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McNamara, Rebecca
Lecturer
Humanities 149
Tel: 310.825.4173
Fax: 310.267.4339
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 Education

DPhil, University of Oxford (2010)
MSt, University of Oxford (2006)
BA, Baylor University (2005)

Fields of Interest

 Middle English literature (esp. 1300-1450); law and politics of late medieval England; history of emotions; linguistic approaches to literature; death and dying in the Middle Ages 

 Selected Publications

 “A is for Affeccioun: Strategies for the History of Emotions in the Classroom,” The Once and Future Classroom (forthcoming). 

 “The History of Emotions and Middle English Literature,” Literature Compass 13.6 (2016), 444-56 (with Stephanie Downes). 

 “Wearing your Heart on your Face: Reading Lovesickness and the Suicidal Impulse in Chaucer,” Literature and Medicine 33.2 (2015), 235-55. 

 “The Sorrow of Soreness: Infirmity and Suicide in Medieval England,” Parergon 31.2 (2014), 11-34. 

 “Emotional Responses to Death and Dying in Medieval and Early Modern Europe,” Parergon 31.2 (2014), 1-10 (with Una McIlvenna).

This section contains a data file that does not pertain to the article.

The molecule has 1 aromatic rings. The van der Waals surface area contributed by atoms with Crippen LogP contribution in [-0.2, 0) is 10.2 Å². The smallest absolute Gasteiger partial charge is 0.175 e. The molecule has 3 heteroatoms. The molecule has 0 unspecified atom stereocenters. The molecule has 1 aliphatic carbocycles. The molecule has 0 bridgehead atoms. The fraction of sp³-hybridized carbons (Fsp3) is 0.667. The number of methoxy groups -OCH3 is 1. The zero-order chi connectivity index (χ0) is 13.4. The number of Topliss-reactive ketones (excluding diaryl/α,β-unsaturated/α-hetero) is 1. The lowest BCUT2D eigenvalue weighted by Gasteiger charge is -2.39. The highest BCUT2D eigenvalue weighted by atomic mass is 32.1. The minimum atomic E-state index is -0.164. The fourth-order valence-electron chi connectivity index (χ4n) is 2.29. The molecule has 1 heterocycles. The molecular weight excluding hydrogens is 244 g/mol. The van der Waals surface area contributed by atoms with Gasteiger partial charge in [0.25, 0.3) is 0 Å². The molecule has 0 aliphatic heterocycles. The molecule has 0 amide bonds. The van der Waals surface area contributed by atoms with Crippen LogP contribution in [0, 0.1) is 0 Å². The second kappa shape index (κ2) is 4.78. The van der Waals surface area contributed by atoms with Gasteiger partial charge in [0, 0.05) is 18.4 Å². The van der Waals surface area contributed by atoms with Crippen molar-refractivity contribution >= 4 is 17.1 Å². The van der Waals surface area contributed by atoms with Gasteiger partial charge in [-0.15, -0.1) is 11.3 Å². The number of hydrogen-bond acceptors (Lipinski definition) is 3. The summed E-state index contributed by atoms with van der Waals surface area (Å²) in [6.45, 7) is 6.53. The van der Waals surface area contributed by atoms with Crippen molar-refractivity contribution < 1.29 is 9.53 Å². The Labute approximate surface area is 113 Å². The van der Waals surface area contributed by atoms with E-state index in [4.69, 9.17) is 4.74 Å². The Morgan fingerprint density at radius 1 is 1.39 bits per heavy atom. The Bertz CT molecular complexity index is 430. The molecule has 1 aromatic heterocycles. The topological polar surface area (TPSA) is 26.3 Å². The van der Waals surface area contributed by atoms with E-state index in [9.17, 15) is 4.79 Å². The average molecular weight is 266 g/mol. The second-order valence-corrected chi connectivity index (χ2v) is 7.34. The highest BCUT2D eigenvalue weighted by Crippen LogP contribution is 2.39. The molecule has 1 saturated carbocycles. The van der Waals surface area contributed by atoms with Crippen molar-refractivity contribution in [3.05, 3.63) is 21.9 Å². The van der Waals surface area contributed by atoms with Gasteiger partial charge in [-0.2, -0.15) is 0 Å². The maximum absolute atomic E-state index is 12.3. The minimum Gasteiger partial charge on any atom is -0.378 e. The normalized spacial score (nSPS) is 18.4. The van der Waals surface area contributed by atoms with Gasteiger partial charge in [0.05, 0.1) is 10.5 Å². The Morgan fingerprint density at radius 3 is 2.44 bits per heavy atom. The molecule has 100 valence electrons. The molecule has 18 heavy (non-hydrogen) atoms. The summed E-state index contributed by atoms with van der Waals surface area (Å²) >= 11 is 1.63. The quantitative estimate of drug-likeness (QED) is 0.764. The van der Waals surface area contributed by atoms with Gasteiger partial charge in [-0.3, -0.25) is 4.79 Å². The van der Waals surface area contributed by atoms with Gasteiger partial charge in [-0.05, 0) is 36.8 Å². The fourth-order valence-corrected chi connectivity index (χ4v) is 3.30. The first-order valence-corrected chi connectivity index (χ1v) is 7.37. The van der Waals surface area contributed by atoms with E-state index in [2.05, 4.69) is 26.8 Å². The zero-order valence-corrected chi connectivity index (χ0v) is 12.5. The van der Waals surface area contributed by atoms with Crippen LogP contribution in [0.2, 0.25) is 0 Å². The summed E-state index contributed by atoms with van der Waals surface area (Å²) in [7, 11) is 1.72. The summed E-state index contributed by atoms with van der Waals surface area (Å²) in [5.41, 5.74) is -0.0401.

Medieval and Early Modern Emotional Responses to Death and Dying, special issue of Parergon 31.2 (2014) (co-edited with Una McIlvenna).

 
“Unlocking the Silences of the Self-Murdered: Textual Approaches to Suicidal Emotions in the Middle Ages,” Exemplaria 26.1 (2014), 58-80 (with Juanita Feros Ruys).

 
“ ‘Diversity in setting of words makes diversity in understanding’: Bureaucratic and Political Language in Thomas Usk’s Testament of Love,” New Medieval Literatures 14 (2012), 165-199. 

 Additional Information

 Rebecca F. McNamara's research focuses on the history of emotions in late medieval English literature and culture, particularly emotions related to death and dying. She also works on the linguistic, cultural, and literary intersections of law, politics, and bureaucracy in late medieval England. McNamara completed her graduate study at Oxford on the language of law and bureaucracy in the writing of Geoffrey Chaucer, Thomas Usk, and Thomas Hoccleve, re-theorizing their use of the vernacular in literature. At Oxford she was a college tutor in medieval literature and linguistics, and she served for three years as the Junior Dean of Exeter College. In 2011, McNamara was appointed to a three-year Postdoctoral Research Fellowship with the Australian Research Council's Centre of Excellence for the History of Emotions, Europe: 1100-1800 ("CHE"). After completing her postdoc, she taught as a Lecturer in English at the University of Sydney, and she remains an honorary research fellow of the CHE. At UCLA, McNamara teaches medieval literature, including the two upper-level Chaucer courses on Canterbury Tales and Troilus and Criseyde. She enjoys seeing students develop a fascination with the texts, language, and culture of the medieval past and with the ways that medieval literature and culture can relate to contemporary cultural moments.